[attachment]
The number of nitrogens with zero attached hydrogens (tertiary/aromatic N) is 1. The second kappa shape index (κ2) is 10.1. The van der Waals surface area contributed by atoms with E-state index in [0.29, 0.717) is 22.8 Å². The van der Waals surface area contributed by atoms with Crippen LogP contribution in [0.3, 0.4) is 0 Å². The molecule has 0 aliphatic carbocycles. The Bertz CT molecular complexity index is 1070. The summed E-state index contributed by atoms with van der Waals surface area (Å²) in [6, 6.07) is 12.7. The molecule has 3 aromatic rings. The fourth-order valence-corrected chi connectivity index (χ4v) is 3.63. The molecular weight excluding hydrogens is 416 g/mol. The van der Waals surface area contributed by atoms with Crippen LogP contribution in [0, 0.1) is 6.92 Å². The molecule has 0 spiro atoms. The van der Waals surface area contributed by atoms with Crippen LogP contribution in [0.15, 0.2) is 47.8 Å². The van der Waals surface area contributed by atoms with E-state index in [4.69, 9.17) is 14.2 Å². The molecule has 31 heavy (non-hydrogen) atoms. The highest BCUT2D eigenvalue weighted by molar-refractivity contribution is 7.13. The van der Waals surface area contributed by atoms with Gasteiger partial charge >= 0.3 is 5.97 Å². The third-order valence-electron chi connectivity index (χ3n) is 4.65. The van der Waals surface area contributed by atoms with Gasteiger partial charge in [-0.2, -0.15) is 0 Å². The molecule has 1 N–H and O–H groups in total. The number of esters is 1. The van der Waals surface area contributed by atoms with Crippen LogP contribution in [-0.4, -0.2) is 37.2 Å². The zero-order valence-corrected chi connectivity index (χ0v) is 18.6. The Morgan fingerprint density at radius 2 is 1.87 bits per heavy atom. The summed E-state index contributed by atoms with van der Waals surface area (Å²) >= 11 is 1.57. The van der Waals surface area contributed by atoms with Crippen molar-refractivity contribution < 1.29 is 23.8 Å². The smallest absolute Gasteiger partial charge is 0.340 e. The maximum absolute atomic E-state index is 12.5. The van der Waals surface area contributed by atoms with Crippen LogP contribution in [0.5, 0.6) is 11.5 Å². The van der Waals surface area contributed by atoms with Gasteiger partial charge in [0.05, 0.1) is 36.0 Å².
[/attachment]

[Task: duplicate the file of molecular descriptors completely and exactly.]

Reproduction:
The number of nitrogens with zero attached hydrogens (tertiary/aromatic N) is 1. The second kappa shape index (κ2) is 10.1. The van der Waals surface area contributed by atoms with E-state index in [0.29, 0.717) is 22.8 Å². The van der Waals surface area contributed by atoms with Crippen LogP contribution in [0.3, 0.4) is 0 Å². The molecule has 0 aliphatic carbocycles. The Bertz CT molecular complexity index is 1070. The summed E-state index contributed by atoms with van der Waals surface area (Å²) in [6, 6.07) is 12.7. The molecule has 3 aromatic rings. The fourth-order valence-corrected chi connectivity index (χ4v) is 3.63. The molecular weight excluding hydrogens is 416 g/mol. The van der Waals surface area contributed by atoms with Crippen LogP contribution in [0, 0.1) is 6.92 Å². The molecule has 0 spiro atoms. The van der Waals surface area contributed by atoms with Crippen LogP contribution in [0.15, 0.2) is 47.8 Å². The van der Waals surface area contributed by atoms with E-state index in [4.69, 9.17) is 14.2 Å². The molecule has 31 heavy (non-hydrogen) atoms. The highest BCUT2D eigenvalue weighted by molar-refractivity contribution is 7.13. The van der Waals surface area contributed by atoms with Gasteiger partial charge >= 0.3 is 5.97 Å². The third-order valence-electron chi connectivity index (χ3n) is 4.65. The van der Waals surface area contributed by atoms with Gasteiger partial charge in [-0.2, -0.15) is 0 Å². The molecule has 1 N–H and O–H groups in total. The number of esters is 1. The van der Waals surface area contributed by atoms with Crippen LogP contribution in [-0.4, -0.2) is 37.2 Å². The zero-order valence-corrected chi connectivity index (χ0v) is 18.6. The Morgan fingerprint density at radius 2 is 1.87 bits per heavy atom. The summed E-state index contributed by atoms with van der Waals surface area (Å²) >= 11 is 1.57. The van der Waals surface area contributed by atoms with Crippen molar-refractivity contribution < 1.29 is 23.8 Å². The smallest absolute Gasteiger partial charge is 0.340 e. The maximum absolute atomic E-state index is 12.5. The van der Waals surface area contributed by atoms with Crippen LogP contribution in [0.5, 0.6) is 11.5 Å². The van der Waals surface area contributed by atoms with Gasteiger partial charge in [0.05, 0.1) is 36.0 Å².